A large floral pillow provides Catherine Constance Cooper with cozy comfort in her grandmother’s house. Photos by Durell Godfrey
Hurricane lamps and flowers enhance the dining room.
Shabby-chic is epitomized in the sun room.
A postcard of French bathing beauties is among antiques on a mantel.
An old high chair sits in the corner of the parlor.
The sun room was a 20th century addition.
Valerie Smith takes a break from the Monogram Shop with Dixie, her golden retriever.

Creativity Runs in the Family
The cast concrete legs of Nico Yektai’s massive Bench #8 have intricate detailing. Gestural wood components make the bench, which is designed for the outdoors, unique.
The Pontus table is a functional sculpture.
The artist-craftsman’s hands are seen in motion as he shapes a piece of wood.
The Shore dining table has an undulating edge, defining where each person sits. Stainless-steel legs transfer the sculptural effect to a concrete base.
The Waves bench has curved, tapered, and angled cast concrete legs. The seat is bleached maple.
Custom wall-hung consoles blend art and utility. This console has drawers that open in unexpected ways.

Design, ecological, and economic benefits
Mats of low-growing sedum are wrapped in netting and transferred from pallets for installation. Arthur Beckenstein
The sedum is grown in “engineered” soil, and it requires little weeding.
The finished green roof augments the view of Three Mile Harbor.

The tour will include several houses as well as St. Andrew’s Church of the Dunes, the Thomas Halsey Homestead, and the 1708 House inn
William Merritt Chase’s “Landscape: Shinnecock, Long Island‚” from about 1896, is one of many plein-air landscapes he painted while teaching at his Shinnecock Summer School of Art. The Southampton Historical Museum’s house tour will include one of his student’s houses in the Art Village. Princeton University Art Museum
An East Hampton couple enjoys their collection
Audacious curves and shapes characterize many of the ceramic pieces. Durell Godfrey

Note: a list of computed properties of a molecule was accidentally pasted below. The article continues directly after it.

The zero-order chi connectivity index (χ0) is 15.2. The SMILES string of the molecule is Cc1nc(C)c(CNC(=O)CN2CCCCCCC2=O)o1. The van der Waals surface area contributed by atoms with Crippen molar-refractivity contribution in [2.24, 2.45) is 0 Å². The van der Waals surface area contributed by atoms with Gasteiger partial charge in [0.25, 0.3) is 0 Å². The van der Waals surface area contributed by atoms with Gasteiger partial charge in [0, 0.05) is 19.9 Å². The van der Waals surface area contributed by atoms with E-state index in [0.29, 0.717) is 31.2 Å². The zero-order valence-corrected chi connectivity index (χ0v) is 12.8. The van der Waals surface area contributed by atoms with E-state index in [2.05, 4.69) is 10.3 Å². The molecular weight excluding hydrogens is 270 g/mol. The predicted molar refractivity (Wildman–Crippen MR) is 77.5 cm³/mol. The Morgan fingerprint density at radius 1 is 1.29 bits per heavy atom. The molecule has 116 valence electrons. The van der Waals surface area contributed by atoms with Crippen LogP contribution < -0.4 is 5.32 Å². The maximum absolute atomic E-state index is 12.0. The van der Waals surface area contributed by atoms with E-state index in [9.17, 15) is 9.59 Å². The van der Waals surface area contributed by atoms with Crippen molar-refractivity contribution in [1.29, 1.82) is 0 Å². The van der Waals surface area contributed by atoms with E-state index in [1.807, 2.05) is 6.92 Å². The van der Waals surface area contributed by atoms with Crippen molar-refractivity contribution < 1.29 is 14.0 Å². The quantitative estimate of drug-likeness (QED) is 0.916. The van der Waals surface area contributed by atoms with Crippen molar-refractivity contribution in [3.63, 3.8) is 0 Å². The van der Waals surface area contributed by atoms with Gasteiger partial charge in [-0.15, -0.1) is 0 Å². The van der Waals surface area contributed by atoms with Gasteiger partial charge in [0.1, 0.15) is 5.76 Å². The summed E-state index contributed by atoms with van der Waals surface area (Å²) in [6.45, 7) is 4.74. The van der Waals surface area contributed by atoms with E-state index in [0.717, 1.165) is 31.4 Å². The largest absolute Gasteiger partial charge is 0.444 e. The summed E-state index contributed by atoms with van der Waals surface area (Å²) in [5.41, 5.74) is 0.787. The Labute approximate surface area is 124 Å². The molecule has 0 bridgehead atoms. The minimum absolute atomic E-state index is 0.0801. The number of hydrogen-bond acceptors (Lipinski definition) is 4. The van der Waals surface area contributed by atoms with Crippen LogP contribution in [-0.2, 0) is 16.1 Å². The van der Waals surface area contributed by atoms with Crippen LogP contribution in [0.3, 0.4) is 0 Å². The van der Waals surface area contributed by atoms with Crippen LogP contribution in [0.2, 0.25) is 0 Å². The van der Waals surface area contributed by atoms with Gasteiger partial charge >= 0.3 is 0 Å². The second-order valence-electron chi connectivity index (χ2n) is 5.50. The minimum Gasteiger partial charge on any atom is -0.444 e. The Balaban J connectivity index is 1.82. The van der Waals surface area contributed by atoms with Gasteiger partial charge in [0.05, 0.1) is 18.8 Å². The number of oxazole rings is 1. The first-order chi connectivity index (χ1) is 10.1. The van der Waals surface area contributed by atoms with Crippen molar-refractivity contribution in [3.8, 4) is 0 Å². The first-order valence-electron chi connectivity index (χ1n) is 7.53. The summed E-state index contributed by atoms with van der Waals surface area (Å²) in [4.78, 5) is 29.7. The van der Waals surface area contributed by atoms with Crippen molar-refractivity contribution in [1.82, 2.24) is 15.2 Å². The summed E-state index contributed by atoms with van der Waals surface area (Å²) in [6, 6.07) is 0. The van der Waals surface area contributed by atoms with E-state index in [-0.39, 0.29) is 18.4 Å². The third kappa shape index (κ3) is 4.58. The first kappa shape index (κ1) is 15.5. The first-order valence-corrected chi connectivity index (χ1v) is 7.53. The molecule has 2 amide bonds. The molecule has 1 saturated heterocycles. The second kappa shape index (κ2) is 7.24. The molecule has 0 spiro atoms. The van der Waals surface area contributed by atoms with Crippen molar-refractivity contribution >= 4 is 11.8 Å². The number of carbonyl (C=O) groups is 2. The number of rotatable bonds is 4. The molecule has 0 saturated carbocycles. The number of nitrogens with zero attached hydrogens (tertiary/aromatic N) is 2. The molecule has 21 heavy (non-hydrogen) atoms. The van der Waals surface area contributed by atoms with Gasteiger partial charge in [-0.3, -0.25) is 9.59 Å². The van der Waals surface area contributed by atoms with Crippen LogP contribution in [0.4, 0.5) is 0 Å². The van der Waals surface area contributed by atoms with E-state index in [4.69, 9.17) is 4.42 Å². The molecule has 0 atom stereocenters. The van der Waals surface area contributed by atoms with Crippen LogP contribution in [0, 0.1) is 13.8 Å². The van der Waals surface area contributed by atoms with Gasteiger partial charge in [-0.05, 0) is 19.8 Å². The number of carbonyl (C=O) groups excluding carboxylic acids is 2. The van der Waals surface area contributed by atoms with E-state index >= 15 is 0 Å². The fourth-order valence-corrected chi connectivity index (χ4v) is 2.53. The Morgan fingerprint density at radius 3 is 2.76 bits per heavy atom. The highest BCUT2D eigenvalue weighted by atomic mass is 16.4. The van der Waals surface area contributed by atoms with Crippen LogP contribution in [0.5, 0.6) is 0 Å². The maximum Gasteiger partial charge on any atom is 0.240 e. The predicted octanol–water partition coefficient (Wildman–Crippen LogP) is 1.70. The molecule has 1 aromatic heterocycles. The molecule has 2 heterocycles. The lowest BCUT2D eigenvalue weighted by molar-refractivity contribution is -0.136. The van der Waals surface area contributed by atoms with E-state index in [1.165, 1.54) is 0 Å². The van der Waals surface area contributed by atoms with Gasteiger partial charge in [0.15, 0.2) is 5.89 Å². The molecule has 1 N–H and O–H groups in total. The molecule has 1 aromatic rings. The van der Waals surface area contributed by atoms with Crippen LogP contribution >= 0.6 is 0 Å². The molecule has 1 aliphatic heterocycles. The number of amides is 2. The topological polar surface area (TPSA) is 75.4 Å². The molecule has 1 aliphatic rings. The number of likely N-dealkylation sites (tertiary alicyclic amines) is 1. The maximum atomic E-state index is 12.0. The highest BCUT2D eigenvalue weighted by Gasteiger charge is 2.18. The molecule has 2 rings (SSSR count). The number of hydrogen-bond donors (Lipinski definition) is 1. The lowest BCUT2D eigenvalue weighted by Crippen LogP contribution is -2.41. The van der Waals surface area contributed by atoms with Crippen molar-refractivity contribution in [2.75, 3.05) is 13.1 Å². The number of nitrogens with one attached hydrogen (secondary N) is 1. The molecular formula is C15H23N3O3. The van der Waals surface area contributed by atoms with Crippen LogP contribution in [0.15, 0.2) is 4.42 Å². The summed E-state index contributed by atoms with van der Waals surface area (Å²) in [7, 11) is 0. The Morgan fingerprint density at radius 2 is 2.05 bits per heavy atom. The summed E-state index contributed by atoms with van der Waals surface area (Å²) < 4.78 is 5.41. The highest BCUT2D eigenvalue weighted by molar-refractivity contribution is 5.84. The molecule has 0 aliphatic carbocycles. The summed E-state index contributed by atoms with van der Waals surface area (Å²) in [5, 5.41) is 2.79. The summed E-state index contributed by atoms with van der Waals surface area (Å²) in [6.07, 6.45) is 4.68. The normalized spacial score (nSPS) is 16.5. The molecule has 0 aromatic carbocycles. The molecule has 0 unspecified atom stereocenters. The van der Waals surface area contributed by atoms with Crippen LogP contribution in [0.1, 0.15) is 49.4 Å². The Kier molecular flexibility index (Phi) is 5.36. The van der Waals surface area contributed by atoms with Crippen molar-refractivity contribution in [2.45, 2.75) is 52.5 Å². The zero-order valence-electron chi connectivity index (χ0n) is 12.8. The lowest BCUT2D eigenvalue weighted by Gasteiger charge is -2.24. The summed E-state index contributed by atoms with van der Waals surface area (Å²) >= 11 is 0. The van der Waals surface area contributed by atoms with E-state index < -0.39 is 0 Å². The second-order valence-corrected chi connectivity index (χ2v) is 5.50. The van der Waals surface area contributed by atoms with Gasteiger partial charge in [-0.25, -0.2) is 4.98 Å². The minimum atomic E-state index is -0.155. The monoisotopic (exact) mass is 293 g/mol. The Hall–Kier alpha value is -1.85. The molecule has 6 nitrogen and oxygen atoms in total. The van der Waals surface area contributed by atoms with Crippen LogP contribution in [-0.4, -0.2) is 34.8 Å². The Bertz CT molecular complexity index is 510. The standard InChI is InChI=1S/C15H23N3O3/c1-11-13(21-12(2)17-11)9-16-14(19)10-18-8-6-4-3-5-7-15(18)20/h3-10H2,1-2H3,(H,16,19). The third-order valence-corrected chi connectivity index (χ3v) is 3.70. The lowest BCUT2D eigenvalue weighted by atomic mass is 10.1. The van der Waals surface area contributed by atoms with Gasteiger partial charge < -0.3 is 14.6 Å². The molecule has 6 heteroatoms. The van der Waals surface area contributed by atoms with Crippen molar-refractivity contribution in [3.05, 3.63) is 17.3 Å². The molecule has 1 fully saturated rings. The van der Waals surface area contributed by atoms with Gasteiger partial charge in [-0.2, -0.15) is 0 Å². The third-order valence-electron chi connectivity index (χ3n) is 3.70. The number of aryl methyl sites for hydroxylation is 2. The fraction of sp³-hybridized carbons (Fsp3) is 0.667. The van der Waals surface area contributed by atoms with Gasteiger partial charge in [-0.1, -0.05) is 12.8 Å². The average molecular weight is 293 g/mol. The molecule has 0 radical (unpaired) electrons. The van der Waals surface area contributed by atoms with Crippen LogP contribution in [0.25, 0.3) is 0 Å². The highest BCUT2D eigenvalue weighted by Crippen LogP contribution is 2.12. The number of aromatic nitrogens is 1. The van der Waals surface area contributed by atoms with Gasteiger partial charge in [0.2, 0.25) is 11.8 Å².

From left: Lois Mander checks the guestbook next to just a few of the couple’s midcentury American vases. Mr. Pine is pictured with a niece amid a few pencil sharpeners from his formidable collection. A kitchen cabinet found in a Sag Harbor antiques shop holds bright “fiesta ware” and whimsical pottery. Durell Godfrey Photos
Max Pine and Lois Mander’s American ceramics collection is grouped by color and awash in shades of blue, among other colors soft and bold. Durell Godfrey

Improved systems — and affluence — make it possible
Stepping stones make feeding the koi fun; lily pads and small fountains please the eye.
An infinity pool has a dramatic waterfall.
This pond looks as if it has always been in its woodland setting.
Boulders and a small waterfall have been installed at Groundworks@Hren’s.

The house and garden tour includes six private properties in and around the village of East Hampton
Durell Godfrey

Our gardens would fare much better if they remained covered by a blanket of snow
Snakebark maple Phoenix. Abby Jane Brody Photos
Early crocus after six weeks under snow.

Tracing Heritage to Two Family Trees
This North Haven house, on “Sayre’s Lot,” is still in the family. Durell Godfrey Photos
This dour portrait is of the widowed Maria Payne,left, who married Jeremiah Sayre. Ann Sutphen’s grandmother, Gladys Houx Rusk, center, poses with Ann’s mother, Martha Rusk Sutphen, on her lap. And a portrait of an unidentified ancestor, right, dates from the turn of the last century.
Ann Sutphen, dressed for the cold in a room closed off for winter, poses with portraits of her three sisters.
A 19th century dresser, left, in what used to be the master bedroom is a coveted antique. The secretary in the morning room, right, is full of books ancestors handed down.
The view from a former maid’s room, left, is one of the best in the house. A ginger jar, right, has been in the house for generations.
A writing desk, left, with windowed shelves in the morning room. At right, hot-water bottles come in handy in old houses.